Expert: There Is Too Much Politics Around Russian Gas Supplies to Moldova

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Anton SVET
At the beginning of October, there was renewed talk about possible interruptions of Russian gas supplies. Gazprom actually issued an ultimatum to Moldova with a deadline of October 20. Meanwhile, Chisinau is attacking with counter accusations and pretending to have found an alternative. But there is much more political calculation than economics and common sense in all these murky moves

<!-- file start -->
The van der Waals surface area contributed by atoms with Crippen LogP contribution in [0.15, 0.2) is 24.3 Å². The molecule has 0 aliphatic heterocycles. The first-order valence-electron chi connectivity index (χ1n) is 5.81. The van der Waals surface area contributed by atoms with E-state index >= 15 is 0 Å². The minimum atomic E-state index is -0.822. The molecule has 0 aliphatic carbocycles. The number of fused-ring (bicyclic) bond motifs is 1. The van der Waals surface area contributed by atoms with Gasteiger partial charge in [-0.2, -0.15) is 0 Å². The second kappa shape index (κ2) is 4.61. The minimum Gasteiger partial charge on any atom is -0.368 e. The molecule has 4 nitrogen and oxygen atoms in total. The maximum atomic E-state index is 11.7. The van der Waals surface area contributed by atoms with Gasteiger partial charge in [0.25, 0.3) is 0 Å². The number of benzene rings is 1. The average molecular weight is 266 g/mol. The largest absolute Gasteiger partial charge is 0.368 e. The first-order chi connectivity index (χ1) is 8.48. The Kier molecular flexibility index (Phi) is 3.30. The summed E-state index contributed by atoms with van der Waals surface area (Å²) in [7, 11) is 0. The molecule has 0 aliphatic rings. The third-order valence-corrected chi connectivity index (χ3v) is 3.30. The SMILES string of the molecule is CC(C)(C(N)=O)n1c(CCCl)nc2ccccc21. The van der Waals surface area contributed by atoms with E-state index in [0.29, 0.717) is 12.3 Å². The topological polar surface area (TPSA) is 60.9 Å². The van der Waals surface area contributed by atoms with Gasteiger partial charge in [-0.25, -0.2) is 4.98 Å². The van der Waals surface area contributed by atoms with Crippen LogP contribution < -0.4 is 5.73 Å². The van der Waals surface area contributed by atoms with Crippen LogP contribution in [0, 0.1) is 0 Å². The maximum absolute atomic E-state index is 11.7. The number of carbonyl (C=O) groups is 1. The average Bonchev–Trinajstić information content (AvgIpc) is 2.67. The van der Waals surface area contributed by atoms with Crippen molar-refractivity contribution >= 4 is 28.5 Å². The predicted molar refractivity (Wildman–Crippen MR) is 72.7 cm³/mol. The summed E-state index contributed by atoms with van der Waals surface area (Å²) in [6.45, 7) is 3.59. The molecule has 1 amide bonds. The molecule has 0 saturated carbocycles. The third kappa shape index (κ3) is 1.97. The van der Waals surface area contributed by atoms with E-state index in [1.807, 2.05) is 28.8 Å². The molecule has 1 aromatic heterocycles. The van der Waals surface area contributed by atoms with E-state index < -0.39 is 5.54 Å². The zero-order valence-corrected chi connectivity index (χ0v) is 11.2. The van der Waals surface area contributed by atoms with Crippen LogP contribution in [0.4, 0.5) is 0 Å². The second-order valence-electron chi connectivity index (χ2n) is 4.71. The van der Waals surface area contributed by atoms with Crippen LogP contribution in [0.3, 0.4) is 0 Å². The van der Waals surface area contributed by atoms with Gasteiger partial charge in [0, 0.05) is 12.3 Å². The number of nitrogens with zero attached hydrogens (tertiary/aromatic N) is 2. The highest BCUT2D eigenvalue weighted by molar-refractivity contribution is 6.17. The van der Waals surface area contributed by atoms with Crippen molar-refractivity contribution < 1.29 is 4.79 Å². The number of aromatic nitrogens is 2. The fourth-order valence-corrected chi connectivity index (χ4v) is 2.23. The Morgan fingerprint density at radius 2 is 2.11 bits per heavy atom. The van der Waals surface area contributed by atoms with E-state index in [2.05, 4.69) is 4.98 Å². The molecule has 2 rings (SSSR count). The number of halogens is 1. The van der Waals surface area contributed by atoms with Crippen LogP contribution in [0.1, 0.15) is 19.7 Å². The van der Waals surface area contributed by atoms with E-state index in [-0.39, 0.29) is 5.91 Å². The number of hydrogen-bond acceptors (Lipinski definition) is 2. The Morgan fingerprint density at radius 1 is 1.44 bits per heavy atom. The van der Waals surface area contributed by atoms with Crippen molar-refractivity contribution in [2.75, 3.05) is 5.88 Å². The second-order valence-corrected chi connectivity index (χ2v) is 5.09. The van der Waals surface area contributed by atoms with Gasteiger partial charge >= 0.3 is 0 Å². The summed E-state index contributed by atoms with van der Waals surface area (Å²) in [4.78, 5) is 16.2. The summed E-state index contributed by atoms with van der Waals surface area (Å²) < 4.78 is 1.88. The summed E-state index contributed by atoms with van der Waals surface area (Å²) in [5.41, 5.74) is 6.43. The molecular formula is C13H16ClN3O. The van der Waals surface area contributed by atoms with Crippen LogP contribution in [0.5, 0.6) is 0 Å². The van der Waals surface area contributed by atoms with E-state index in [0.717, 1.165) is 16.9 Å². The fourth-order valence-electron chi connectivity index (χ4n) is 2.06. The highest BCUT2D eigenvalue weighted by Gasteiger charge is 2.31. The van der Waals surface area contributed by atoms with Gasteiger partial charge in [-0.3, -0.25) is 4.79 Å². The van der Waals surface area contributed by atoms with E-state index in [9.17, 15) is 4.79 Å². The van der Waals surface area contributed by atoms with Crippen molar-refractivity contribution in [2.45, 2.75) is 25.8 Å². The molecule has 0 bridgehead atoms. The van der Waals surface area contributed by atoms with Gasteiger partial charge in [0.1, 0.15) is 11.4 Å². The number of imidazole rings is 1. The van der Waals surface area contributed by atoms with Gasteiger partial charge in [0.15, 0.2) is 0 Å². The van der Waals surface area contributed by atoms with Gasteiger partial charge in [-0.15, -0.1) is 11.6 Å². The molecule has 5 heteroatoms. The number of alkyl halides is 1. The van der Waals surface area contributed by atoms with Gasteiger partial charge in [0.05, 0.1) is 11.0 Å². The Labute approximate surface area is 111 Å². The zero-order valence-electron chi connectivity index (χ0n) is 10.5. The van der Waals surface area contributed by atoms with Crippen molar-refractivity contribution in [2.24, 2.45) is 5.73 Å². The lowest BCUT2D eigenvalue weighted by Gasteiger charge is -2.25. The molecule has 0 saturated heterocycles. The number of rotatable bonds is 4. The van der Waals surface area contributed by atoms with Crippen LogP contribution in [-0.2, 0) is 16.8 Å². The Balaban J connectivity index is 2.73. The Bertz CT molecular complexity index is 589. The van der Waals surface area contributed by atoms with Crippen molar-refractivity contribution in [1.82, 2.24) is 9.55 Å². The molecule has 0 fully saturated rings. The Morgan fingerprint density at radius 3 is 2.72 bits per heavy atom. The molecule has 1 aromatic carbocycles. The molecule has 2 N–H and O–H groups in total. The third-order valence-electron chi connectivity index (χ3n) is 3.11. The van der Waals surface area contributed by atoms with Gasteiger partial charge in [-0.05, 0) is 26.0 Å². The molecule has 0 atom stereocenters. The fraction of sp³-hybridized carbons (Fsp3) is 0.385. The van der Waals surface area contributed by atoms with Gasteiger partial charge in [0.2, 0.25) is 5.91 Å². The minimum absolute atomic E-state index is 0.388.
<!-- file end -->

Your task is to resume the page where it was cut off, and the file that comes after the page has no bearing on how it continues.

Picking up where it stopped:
On October 4, PJSC Gazprom issued an official announcement in which it unexpectedly threatened to stop Russian natural gas supplies to Moldova after October 20. The reasons cited are delays in settling the historical debt of the right bank for the blue fuel purchased after 2014, as well as (to a lesser extent) regular violations of the payment deadlines established in the contract. The Russian company recalled that it had previously perceived the requests of the Moldovan side with understanding, counting on “long-term sustainable cooperation”. The government and Moldovagaz promptly produced a counter-response. Gazprom was accused of reducing deliveries by 30% compared to the contracted ones (the Russians explain it by the refusal of Ukrainian Naftogaz to provide transportation services in full). At the same time, the Cabinet of Ministers has confirmed that it makes every effort to pay for the gas supplied in full and on time, and that occasional delays are solely due to high prices. As for the historical debt accumulation, Deputy Prime Minister Andrei Spinu redirected the accusation to Gazprom which is the majority shareholder of Moldovagaz SA. He said that the government with a minority stake had less influence on decision-making and authority than functionaries in Russia. Besides all this, Spinu spoke about the negotiations with Romania regarding gas supplies through the Iasi-Ungheni-Chisinau gas pipeline. Their volumes, limited by the capacity of the pipe, can reach 5 million cubic meters per day. Of course, this is clearly not enough for the winter period. And even the transition of some power generating enterprises to fuel oil, reducing consumption and intensive procurement of firewood will not solve the problem. In addition, Chisinau is forced to think about the supply of blue fuel to the left bank of the Dniester, making sure that it will be uninterrupted, but under control. Otherwise, the country risks being left without electricity (meanwhile, the contract has been signed until October 31 and is secured by the extension of environmental approvals for the Moldova Steel Works). It has already been announced that the average cost of electricity tariffs will increase by about 1 leu per kilowatt/hour, but it will increase significantly if electricity has to be 100% purchased from neighboring countries. However, there is little doubt that the “gas from Romania” will in any case be Russian – coming from the bottom of the Black Sea through the TurkStream. Romania does not have its own gas in any significant volumes. The development of offshore fields is a distant prospect, it will require enormous time and resources, as well as, probably, demining of the sea area. It will be extremely difficult to get the blue fuel from Poland and Germany, countries with powerful terminals for receiving liquefied natural gas. The Yamal-Europe pipeline, which runs through Poland, has been blocked for about a year for political reasons. The sabotage of both Nord Streams effectively leaves the German economy, the largest and most dependent on Russian hydrocarbons, without gas from Russia. Thus, all the volumes that can be accumulated on foreign markets, including the U.S., are predictably used by Germany for its own production. As a result, if Russian gas is transited through Romania, it will still require signing the contract between Moldovagaz JSC and Gazprom PJSC. Therefore, the question of Moscow's goodwill or lack thereof will emerge again, as well as the price problem associated with the tremendous extension of the transportation leg and the increase in the number of transit countries involved. Willy-nilly, we will return to what we have now: namely, dependence on no-alternative supplies of Russian natural gas, at least in the mid-term. So right now, instead of useless bickering, it would be better to sit down at the negotiating table and work things out pragmatically. Otherwise, the disruption could result from purely political reasons and lead to unjustified problems for businesses and the population. This, of course, will one way or another require an adequate response from Moscow, which may appear to be difficult. Russia is still using gas supplies as a political tool. Gazprom’s recent statement is largely an attempt to send a message to Chisinau that the Kremlin is dissatisfied with the ruling party’s course and, at the same time, to fuel protest sentiments. This assumption is confirmed by the most bizarre invitation of the Sor party delegates to the State Duma, allegedly to discuss gas cooperation. Moscow repeatedly made similar mistakes before – for example, when in the midst of the coronavirus pandemic it agreed to supply the Sputnik V vaccine to Ukraine only through Viktor Medvedchuk. The outcome of such straight-line tactics in the Ukrainian case is disappointing. The situation in Moldova will hardly be any different. On the other hand, the Kremlin’s irritation at PAS’s Ukrainian-centric policy and constant anti-Russian hysterics and demarches is also quite understandable. Moscow cannot but be troubled by attempts to speculate about gas supply problems in Transdniestria and its overall viability, including the safety of Russian peacekeepers and Russian military property stationed there. For this reason, the unprofessional dancing around the gas issue, with its negative impact on the population, is unlikely to stop anytime soon. And, therefore, the likelihood that one of the hypothetical deadlines will become fatal will only grow.